How to Make Clear Ice: Discover the Fascinating Technique Here

27th April 2017
How to Make Clear Ice: Discover the Fascinating Technique Here

Have you ever watched a spirit commercial and wondered how long it must have taken them to Photoshop in those crystal-clear ice cubes? Well, here’s the thing, they’re not Photoshopped, they’re real and you can easily make them at home. Read this blog to find out how you can leave murky ice cubes in the past and make glass-like clear ice cubes every time!

WHY IS THE ICE IN MY DRINK ALWAYS CLOUDY?

Cloudy ice

From time to time, you might have noticed that the ice in your drink looks cloudy, even turning a pale white colour. Don’t worry, it’s not dangerous. It’s just a bit unpleasant, right?

They look like that because the water used to make the cubes has been frozen from the outside in. This means the impurities like dissolved minerals and gases have been pushed to centre of the ice cube during crystallisation.

Not only can they look pretty unappealing at times, but they’re actually much lower quality than a clear ice cube because they melt much faster. This is the key reason why clear ice trumps cloudy ice, and why your whisky on the rocks becomes a watery mess quite quickly. So, let’s find out how clear ice allows you to savour those extra precious sips of your favourite spirit.

Want to get hands-on with ice? Check out our International Bartender Course here

WHAT’S THE SCIENCE BEHIND CLEAR ICE?

Icicles

You may have read that clear ice cubes are made by boiling the water first, or using distilled water, or using distilled water and boiling it twice. But this is not the key, it’s actually the slow freezing speed which allows clear ice to form.

If you’re from a cold country or have ever visited one during the winter, you’ll probably have noticed the almost see-through quality of icicles hanging on drainpipes and trees. The reason why icicles are so clear is due to the slow speed at which they form. One layer forms on top of the other very slowly, this prevents air and other impurities from being trapped inside.

Nowadays, there are machines that simulate this process to a decent standard. If you don’t want to fork out hundreds of pounds on a clear ice maker, then we have just the trick for you to make it at home using things you can find around the house.

HOW DO I MAKE CLEAR ICE CUBES AT HOME?

clear ice

To make clear ice at home, you will need to decrease the freezing speed of your ice. To slow down the speed of freezing you can simply use a small insulated cooler which you place inside your freezer. Anything inside that cooler will freeze much slower, giving air bubbles a chance to escape before they get caught inside the ice.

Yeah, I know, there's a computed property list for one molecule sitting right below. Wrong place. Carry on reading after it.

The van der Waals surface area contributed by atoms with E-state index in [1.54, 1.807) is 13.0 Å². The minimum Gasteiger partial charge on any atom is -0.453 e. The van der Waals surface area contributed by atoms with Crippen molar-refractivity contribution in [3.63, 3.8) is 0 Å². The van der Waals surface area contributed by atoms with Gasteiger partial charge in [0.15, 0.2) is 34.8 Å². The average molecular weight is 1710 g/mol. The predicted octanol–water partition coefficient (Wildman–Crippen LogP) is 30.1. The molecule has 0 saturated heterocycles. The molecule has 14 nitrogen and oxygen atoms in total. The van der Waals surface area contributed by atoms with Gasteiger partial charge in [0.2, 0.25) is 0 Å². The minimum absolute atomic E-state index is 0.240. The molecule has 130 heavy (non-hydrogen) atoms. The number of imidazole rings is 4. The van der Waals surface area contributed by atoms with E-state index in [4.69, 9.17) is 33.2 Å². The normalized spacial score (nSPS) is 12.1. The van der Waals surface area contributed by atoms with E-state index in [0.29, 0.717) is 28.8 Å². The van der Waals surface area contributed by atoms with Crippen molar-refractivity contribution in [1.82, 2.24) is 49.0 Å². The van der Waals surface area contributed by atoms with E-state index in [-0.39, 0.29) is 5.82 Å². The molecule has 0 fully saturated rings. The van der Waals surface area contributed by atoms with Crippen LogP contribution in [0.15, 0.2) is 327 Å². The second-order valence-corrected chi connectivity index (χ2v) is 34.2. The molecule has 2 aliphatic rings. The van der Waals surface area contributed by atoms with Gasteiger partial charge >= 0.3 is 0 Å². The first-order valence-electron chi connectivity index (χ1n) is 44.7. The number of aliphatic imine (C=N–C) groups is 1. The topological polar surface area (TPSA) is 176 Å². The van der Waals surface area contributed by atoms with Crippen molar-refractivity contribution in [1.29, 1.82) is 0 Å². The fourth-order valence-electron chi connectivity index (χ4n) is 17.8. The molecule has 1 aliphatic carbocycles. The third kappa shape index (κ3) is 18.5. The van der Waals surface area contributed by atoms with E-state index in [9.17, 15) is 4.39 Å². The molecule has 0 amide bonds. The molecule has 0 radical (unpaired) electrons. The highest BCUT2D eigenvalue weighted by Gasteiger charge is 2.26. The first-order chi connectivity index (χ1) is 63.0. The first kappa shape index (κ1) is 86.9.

Follow these instructions to achieve crystal clear ice cubes every time:

  1. Get an insulated cooler that you can fit inside your freezer
  2. Grab some plastic ice cube trays or moulds and arrange them into rows
  3. Fill the entire cooler with water. Put the cooler in to the freezer with the lid open or removed.
  4. Wait until the block is frozen all the way through. Remove the cooler and the ice block.
  5. Set the block in a clean plastic bucket, and leave it out for an hour or so to let it temper.
  6. Using a serrated knife, carefully score the block in between the moulds. Use a mallet on the back of the knife to carefully split the ice. If it starts cracking, let it temper a little longer.
  7.   The ice that comes out should be almost perfectly clear. If there is any clouding at the top, cut it off using your serrated knife.

Why not impress your friends or that special somebody by making clear ice and serving up some extra special drinks during dinner? If you want to learn even more about ice, how to craft amazing cocktails, and much more,

Want to learn more about the craft? Get your bartending career started now with EBS

pedro

pedro

Peter is a Senior Copywriter at EBS. Born and raised in Liverpool, England, he has lived throughout Spain but now calls Barcelona his home from home. Peter is very fond of tea and rum (never mixed together though).